When a Catholic comes from confession, he does truly, by definition, step out into that dawn of his own beginning… in that brief ritual God has really remade him in His own image. He may be grey and gouty; but he is only five minutes old.
Those who approach the sacrament of Penance obtain pardon from God’s mercy for the offense committed against him, and are, at the same time, reconciled with the Church which they have wounded by their sins and which by charity, by example, and by prayer labours for their conversion. (Catechism of the Catholic Church, 1422)
Confessions are heard for half an hour before all Masses, or upon request by making an appointment with Father.
This page offers an overview of what Confession is – and what it is not – as well as a guide to making your Confession. Further resources are available from CTS Books.
Going to Confession
The Sacrament of Penance is such a gift! It can be very hard to do – it can be intimidating, embarrassing – but once absolution is given, you will walk out of that confessional feeling amazing. Christ, in His most Holy Wisdom, gave us this precious Sacrament to literally and truly bestow His grace upon us through His priests as a means of forgiving us and assuring us of His mercy and love for us. This psychological benefit of “feeling assured” and “clean again” stems not only from the supernatural fruits of the Sacrament, but from our human nature and our need to purge ourselves of those things that plague our consciences. Christ, the Great Physician, knows us well and knows that “confession is good for the soul,” in both a supernatural and psychological sense.
Many people have been terrified to go to Confession; all that can be said is be a brave soldier and buck up and “just do it.” Christ Himself wants this of you, so just resolve to do the right thing. Millions of Catholics over the course of 2,000 years have braved the “little dark box” (at least metaphorically; though Confession has been around since Day 1, the Confessional is a 7th. century Irish gift to the Church); you can, too. Priests have heard it all, trust me, and nothing you say can ever be repeated to anyone in any way that could identify you – not to the police, not to another priest, not to anyone (a priest is automatically excommunicated if he were to violate the Seal of Confession)!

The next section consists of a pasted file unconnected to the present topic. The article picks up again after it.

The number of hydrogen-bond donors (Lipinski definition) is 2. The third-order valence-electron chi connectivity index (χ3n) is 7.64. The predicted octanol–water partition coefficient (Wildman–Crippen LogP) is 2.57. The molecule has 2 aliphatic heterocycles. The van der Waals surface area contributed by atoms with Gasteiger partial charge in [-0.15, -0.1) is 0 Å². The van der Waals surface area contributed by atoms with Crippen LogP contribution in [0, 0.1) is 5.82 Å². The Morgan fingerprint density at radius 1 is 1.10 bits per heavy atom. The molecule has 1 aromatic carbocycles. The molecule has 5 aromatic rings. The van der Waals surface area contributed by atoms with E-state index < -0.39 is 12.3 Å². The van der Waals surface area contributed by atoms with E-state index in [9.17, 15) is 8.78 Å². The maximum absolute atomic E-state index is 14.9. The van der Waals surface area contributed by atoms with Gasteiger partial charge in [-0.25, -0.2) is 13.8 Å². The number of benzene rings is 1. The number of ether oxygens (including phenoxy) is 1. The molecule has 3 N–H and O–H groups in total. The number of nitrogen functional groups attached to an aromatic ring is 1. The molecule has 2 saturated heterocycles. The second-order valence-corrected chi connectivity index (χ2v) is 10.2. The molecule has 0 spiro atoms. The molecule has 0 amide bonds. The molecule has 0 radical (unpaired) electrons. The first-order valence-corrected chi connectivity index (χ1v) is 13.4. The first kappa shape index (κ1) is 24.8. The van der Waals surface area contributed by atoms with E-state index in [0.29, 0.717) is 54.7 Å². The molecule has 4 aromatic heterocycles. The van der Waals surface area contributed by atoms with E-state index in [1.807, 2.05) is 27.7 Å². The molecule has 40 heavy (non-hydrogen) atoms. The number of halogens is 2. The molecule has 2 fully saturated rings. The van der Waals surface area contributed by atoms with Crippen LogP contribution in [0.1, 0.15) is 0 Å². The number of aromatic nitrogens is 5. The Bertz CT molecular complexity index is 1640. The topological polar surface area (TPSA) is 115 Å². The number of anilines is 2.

And if you’re worried because you’re “new at this,”, or “it’s been such a long time” that’s okay! It’s okay to be nervous, it’s okay to be afraid because this is something new and different to you. And it’s okay to tell the priest how you feel. Just let him know it’s your first Confession; he will put you at ease and help you through it and be so glad you’ve come to receive the graces our Lord wants to pour out on you!
It’s not as scary as it seems to so many people. Really. But if you’re still afraid, take a deep breath, pray for strength, go to Confession and receive His wonderful mercy! You will not regret it, I promise you!
If you’ve just been validly baptised, you don’t need Confession, because Baptism wipes away all guilt of sin (and the temporal effects of sin, by the way). If, however, you were validly baptised years ago and are just now coming to this Sacrament for the first time, you might want to schedule an appointment with your priest to make what’s known as a “General Confession,” which includes sins of one’s entire life, since it might take a bit longer than usual (do the same if you are a returning Catholic and haven’t been to Confession for many, many years). “General Confessions” are also often made before marriage or ordination.
How to go to Confession
The steps to Confession are:
- Examination of Conscience (more detail at the bottom of this page)
- The actual confessing of your sins to God through His priests
- The assigning of penance
- Act of Contrition
- Carrying out your penance.
1. Examination of Conscience